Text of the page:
Children’s Human Rights CPD Day Two: ‘Moving on Children’s Rights?’
Author: Kay Tisdall, Professor of Childhood Policy at the University of Edinburgh, Childhood and Youth Studies
Day 2 – Tuesday 8th March 2022
How to move on children’s human rights, legally and in practice, framed day 2 of the Special Children’s Human Rights course held at the University of Strathclyde.
Professor Ann Skelton starred in the morning, discussing opportunities open to UN bodies to interpret and develop children’s human rights. From her insider perspective as a member of the UN Committee on the Rights of the Child, she gave an overview of the options, from the research and evidence of Global Studies, to the authoritative interpretations of General Comments , to engaging children and young people, civic society and others in General Days of Discussion .
General Comments provide the opportunities to provide authoritative interpretation of particular rights within the Convention – like the (excellent) General Comment on Article 12 – or to address issues not substantively addressed in the UNCRC – such as the recent General Comment on the digital environment . Concluding Observations to States Parties cannot be read in the same way, as they are recommendations for particular contexts and issues. However, a study across Concluding Observations can show development of human rights’ thinking. The Committee can provide statements on individual situations – such as when a child is at risk of the dealth penalty – or to address urgent children’s rights issues such as the current crisis in Ukraine..
Inspired by Professor Skelton’s contributions, we discussed how to consider limitations or derogations of children’s human rights, in times of crisis, war or disaster. She shared the view the Committee took during COVID 19 , that all rights were limitable but to the least extent and subject to tight criteria. We discussed the power of the UN human rights framework to encourage change, but the limitations currently to ensure world peace and its restricted (but expanding?) remit in regards to non-state actors (such as business or terrorist organisations). Professor Skelton reflected on the Committee’s deliberations on whether or not to take ‘absolutist’ stances on topics (such as prohibiting all child marriages under the age of 18) and likely issues it will need to grapple with in future (from medical technologies and health decision-making, to addressing potential regression in human rights).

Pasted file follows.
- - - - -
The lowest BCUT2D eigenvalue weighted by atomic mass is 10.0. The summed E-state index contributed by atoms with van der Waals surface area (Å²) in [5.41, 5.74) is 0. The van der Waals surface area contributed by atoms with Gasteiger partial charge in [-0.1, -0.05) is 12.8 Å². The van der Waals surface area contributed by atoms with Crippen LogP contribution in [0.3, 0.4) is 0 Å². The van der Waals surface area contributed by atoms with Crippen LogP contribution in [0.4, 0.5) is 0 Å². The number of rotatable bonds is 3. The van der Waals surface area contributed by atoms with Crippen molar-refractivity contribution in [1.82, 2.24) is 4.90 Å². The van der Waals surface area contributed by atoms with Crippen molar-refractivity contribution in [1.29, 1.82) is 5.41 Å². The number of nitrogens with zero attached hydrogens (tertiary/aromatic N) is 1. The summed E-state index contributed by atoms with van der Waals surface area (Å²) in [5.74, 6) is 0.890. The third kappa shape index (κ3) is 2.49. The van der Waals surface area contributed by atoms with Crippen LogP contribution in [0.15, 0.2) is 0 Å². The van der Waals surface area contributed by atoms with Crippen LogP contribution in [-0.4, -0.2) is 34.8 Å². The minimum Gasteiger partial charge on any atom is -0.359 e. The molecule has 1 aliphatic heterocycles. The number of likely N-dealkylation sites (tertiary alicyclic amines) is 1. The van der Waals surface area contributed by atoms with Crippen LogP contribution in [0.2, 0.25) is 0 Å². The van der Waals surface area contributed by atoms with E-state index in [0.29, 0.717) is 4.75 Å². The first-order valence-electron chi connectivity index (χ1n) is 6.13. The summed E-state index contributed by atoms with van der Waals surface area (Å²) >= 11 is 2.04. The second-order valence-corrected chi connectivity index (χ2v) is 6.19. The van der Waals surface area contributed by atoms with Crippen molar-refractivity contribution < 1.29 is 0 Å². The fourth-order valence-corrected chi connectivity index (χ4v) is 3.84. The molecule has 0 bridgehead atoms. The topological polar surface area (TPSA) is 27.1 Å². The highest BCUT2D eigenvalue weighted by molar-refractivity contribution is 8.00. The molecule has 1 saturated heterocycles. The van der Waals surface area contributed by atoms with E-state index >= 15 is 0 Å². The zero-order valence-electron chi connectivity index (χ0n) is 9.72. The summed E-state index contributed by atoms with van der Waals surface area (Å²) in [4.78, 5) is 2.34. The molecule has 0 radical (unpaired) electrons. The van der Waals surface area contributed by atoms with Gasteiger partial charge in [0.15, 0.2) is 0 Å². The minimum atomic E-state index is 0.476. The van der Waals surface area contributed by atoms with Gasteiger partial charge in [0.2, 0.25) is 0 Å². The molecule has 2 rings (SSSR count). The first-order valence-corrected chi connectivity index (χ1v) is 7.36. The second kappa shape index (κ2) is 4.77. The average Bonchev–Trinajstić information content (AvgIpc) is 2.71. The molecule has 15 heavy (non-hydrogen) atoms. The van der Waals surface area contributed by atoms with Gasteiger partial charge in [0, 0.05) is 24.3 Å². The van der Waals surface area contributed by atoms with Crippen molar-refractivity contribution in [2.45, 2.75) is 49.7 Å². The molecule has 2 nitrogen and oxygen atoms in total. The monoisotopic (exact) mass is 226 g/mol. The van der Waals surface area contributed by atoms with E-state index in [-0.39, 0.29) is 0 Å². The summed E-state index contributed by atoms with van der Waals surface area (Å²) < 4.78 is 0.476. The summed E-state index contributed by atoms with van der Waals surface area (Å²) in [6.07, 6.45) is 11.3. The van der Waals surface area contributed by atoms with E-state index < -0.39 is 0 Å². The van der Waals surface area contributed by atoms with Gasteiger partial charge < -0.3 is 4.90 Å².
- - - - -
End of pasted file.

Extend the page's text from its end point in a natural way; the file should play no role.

The afternoon focused on justice, and particularly children deprived of liberty and involved in the criminal justice system. Workshops were followed by an informed panel, involving people with a range of views from Jack Bell as a recent Member of the Scottish Young Parliament to Dr. Michelle Donnelly, a lecturer in law at the University of Strathclyde. A clear agenda developed on what needed to change in Scotland to ensure children’s human rights were firmly recognised in justice. This included raising the age of criminal responsibility still further, ensuring all children up to the 18 remain in the children’s hearing system,, and addressing the individual and family problems that all too often underlay children’s later offending.
I see the connections between the morning and afternoon, on how to move forward children’s human rights. The morning addressed levers at the UN level. The afternoon suggested ways to very practically improve policy and practice, locally and nationally. For those of us committed to children’s human rights, both suggested the importance of moving carefully as well as deliberately, to consider unintended consequences as well possibilities for improvement.
The Special Children’s Human Rights CPD course has been organized by the Institute for Inspiring Children’s Futures, in partnership with Together (Scottish Alliance for Children’s Rights), the Children and Young People’s Commissioner Scotland, the Observatory of Children’s Human Rights Scotland, and the Centre for the Study of Human Rights Law at the University of Strathclyde.
The Observatory is currently supported in part due to the Impact Acceleration Grant from the ESRC Impact Acceleration Grant awarded to the University of Edinburgh (grant reference ES/T50189X/1).
Blog re-posted from The Institute for Inspiring Children’s Futures at the University of Strathclyde.
Photo by Rene Bernal on Unsplash